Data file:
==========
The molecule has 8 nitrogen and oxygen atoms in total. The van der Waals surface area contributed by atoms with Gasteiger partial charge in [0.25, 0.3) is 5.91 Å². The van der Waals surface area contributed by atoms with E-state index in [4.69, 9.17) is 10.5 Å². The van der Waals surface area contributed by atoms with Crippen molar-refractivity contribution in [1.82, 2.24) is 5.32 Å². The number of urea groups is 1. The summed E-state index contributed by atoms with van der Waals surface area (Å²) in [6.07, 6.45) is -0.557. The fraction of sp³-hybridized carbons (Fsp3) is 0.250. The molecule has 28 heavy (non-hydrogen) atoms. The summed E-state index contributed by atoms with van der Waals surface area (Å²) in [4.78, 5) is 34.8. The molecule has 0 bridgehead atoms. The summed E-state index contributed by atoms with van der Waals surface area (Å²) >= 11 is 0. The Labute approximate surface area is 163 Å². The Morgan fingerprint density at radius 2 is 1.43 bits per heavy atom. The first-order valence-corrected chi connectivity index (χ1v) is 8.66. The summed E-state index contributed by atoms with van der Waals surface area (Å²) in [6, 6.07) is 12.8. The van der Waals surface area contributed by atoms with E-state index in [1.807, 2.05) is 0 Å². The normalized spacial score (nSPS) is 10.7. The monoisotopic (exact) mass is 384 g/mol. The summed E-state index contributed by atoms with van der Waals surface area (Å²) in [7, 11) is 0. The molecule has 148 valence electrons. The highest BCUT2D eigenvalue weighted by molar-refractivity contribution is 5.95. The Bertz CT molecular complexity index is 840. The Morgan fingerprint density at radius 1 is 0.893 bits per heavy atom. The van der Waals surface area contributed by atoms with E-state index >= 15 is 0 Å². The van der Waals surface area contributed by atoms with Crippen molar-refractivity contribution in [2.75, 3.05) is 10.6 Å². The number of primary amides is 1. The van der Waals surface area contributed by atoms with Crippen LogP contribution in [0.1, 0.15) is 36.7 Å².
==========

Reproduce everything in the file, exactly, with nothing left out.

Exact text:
The molecule has 8 nitrogen and oxygen atoms in total. The van der Waals surface area contributed by atoms with Gasteiger partial charge in [0.25, 0.3) is 5.91 Å². The van der Waals surface area contributed by atoms with E-state index in [4.69, 9.17) is 10.5 Å². The van der Waals surface area contributed by atoms with Crippen molar-refractivity contribution in [1.82, 2.24) is 5.32 Å². The number of urea groups is 1. The summed E-state index contributed by atoms with van der Waals surface area (Å²) in [6.07, 6.45) is -0.557. The fraction of sp³-hybridized carbons (Fsp3) is 0.250. The molecule has 28 heavy (non-hydrogen) atoms. The summed E-state index contributed by atoms with van der Waals surface area (Å²) in [4.78, 5) is 34.8. The molecule has 0 bridgehead atoms. The summed E-state index contributed by atoms with van der Waals surface area (Å²) >= 11 is 0. The Labute approximate surface area is 163 Å². The Morgan fingerprint density at radius 2 is 1.43 bits per heavy atom. The first-order valence-corrected chi connectivity index (χ1v) is 8.66. The summed E-state index contributed by atoms with van der Waals surface area (Å²) in [6, 6.07) is 12.8. The van der Waals surface area contributed by atoms with E-state index in [1.807, 2.05) is 0 Å². The normalized spacial score (nSPS) is 10.7. The monoisotopic (exact) mass is 384 g/mol. The summed E-state index contributed by atoms with van der Waals surface area (Å²) in [7, 11) is 0. The molecule has 148 valence electrons. The highest BCUT2D eigenvalue weighted by molar-refractivity contribution is 5.95. The Bertz CT molecular complexity index is 840. The Morgan fingerprint density at radius 1 is 0.893 bits per heavy atom. The van der Waals surface area contributed by atoms with E-state index >= 15 is 0 Å². The van der Waals surface area contributed by atoms with Crippen molar-refractivity contribution in [2.75, 3.05) is 10.6 Å². The number of primary amides is 1. The van der Waals surface area contributed by atoms with Crippen LogP contribution in [0.1, 0.15) is 36.7 Å².